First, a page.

Under his regime the religious police arrested, tortured and blackmailed hundreds of LGBTI people, sometimes having them subjected to corporal punishment and executions. In 2012 alone 260 people were arrested by the religious police, according to reports of the local press.
LGBTI people are vilified by the local press and in Ministry of Education schoolbooks, one from 2008 reads: “Homosexuality is one of the most disgusting sins and greatest crimes… The punishment for homosexuality is death… he should be stoned, or thrown from a high place”
The religious police also routinely tries to entrap LGBTI people through social networking and dating sites; Last year a Saudi man was sentenced to 3 years in prison and 450 lashes for meeting men via Twitter.
Being gay is a taboo subject in Saudi Arabian society and is often punished with imprisonment, fines, corporal punishment, capital punishment, whipping/flogging, and chemical castrations. The severity of punishment depends mostly on religious Sunni judges and scholars, as well as royal decrees, and King Abdullah did not shy away from them.
“It is infuriating and disheartening when a country that was elected not too long ago to become a member of the United Nations Human Rights Council (UNHRC), arrogantly and nonchalantly violates its core principles and harms its own citizens,” said Abdulla, chair of the United Arab Emirates LGBT group.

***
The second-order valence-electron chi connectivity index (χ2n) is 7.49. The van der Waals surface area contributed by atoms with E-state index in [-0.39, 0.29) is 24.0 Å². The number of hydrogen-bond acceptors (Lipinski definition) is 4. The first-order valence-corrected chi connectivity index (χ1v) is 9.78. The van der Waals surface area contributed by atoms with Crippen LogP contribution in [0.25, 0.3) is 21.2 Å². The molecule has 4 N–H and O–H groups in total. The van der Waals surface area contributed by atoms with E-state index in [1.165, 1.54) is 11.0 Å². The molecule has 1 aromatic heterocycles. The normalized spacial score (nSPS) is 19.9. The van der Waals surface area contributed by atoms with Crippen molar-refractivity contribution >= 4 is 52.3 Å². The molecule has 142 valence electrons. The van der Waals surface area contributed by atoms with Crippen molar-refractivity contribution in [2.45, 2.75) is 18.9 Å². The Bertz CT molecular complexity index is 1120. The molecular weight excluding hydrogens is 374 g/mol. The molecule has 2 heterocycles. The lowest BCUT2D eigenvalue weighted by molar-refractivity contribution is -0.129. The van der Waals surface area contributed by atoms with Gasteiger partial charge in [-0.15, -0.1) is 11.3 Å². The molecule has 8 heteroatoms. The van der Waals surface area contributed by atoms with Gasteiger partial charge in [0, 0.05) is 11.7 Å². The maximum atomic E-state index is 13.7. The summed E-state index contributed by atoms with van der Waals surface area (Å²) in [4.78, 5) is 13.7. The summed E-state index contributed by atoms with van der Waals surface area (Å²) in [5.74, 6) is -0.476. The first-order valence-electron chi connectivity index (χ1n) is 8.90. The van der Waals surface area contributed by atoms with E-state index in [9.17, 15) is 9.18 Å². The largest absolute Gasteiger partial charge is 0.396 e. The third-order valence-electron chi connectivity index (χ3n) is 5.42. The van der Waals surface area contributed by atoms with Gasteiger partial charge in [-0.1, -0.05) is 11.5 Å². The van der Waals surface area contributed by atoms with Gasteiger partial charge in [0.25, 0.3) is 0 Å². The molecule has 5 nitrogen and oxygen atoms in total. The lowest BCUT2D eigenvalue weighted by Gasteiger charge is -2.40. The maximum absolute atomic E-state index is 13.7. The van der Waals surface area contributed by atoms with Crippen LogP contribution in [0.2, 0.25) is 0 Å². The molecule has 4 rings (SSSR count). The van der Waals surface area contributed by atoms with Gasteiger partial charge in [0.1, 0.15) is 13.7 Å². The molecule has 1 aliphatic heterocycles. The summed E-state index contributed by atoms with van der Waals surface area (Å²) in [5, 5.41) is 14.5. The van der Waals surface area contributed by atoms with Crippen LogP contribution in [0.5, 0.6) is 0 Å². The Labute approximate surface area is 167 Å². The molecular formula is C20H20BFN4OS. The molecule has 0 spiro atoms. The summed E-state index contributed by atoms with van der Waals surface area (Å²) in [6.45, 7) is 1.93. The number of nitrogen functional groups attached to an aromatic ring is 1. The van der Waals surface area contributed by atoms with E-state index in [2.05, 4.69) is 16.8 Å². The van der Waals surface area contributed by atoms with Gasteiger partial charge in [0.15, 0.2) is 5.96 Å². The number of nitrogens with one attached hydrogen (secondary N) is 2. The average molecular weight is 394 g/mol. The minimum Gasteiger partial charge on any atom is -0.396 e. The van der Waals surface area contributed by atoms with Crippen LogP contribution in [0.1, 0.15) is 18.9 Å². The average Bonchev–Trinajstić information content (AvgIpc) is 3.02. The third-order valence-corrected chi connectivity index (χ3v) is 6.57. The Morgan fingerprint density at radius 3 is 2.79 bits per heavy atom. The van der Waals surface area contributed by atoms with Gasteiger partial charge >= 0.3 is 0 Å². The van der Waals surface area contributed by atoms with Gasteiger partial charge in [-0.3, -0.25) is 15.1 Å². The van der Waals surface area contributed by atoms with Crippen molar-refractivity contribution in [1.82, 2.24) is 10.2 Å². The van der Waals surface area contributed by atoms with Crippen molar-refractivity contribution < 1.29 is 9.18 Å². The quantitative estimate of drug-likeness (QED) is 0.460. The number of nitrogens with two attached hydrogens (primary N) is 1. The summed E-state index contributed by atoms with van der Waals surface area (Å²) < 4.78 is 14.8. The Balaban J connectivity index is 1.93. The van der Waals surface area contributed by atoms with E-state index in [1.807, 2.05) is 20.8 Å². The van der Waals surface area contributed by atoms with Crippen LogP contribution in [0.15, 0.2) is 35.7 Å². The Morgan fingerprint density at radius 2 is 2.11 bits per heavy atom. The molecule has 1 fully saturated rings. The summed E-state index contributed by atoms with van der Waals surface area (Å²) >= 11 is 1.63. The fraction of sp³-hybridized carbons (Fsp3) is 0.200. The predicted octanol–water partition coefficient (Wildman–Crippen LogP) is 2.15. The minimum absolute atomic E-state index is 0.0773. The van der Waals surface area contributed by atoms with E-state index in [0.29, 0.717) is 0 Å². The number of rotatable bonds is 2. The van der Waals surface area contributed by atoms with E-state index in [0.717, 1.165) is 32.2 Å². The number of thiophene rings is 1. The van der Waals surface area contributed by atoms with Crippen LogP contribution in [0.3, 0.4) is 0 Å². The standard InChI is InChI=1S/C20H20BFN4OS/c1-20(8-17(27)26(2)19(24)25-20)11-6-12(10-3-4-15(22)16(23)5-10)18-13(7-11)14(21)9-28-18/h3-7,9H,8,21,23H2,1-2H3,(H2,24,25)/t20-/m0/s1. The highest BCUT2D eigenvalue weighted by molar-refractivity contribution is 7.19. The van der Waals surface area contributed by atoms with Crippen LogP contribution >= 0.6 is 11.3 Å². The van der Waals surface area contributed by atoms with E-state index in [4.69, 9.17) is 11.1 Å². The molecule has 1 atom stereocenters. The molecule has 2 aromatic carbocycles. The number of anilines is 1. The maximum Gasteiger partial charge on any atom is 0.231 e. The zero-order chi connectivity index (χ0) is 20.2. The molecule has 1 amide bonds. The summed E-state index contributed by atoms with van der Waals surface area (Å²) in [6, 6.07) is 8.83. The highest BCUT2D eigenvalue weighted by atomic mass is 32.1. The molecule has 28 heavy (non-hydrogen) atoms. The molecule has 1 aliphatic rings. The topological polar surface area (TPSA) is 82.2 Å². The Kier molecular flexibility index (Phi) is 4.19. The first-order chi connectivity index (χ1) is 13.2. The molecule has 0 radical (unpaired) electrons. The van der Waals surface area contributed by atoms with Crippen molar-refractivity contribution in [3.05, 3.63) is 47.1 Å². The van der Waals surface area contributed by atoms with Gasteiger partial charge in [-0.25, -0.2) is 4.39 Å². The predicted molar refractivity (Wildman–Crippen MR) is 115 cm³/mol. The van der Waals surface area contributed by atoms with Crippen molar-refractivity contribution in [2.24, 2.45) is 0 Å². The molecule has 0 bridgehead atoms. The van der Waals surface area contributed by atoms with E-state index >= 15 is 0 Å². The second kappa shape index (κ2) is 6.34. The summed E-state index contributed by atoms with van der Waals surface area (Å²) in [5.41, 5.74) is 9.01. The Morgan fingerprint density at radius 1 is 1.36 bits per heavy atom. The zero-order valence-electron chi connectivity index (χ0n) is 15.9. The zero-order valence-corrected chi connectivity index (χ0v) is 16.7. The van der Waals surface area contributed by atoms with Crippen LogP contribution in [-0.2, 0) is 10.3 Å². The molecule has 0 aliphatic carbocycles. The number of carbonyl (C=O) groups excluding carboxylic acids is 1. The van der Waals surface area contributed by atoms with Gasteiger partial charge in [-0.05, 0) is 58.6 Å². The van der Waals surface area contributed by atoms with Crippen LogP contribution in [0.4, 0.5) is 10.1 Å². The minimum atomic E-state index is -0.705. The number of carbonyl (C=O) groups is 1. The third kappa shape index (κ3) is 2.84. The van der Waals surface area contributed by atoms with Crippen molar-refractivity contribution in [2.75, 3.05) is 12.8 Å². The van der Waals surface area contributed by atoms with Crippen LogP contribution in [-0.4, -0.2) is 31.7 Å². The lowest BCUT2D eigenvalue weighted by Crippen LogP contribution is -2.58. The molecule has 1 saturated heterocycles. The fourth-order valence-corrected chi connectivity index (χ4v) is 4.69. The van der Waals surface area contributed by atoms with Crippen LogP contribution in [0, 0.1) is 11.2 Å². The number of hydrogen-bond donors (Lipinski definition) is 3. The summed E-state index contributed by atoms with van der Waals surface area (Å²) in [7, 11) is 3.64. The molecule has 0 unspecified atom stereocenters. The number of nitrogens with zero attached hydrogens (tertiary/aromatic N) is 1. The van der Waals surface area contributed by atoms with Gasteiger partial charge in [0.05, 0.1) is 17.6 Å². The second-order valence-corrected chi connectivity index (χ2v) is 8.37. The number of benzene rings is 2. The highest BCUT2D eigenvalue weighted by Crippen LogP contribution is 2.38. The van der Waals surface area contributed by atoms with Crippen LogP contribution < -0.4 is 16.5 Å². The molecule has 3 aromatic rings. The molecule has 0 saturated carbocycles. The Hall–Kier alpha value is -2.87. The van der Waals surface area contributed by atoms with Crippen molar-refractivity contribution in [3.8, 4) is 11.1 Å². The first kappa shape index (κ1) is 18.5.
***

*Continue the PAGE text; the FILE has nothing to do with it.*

“Not only this is the fundamental human right for privacy is breached but the entrapment and sentence also breaches several human rights charters,” he told KaleidoScot.
“If the man survives this ordeal he will find himself an outcast and will be in danger for life after he completes this harsh sentence.”
Saudi Arabia has also an appalling record on gender equality, freedom of press, religion, association and privacy.
Only recently a woman was beheaded and blogger received a brutal sentence of 1000 lashes for merely expressing his views on a blog.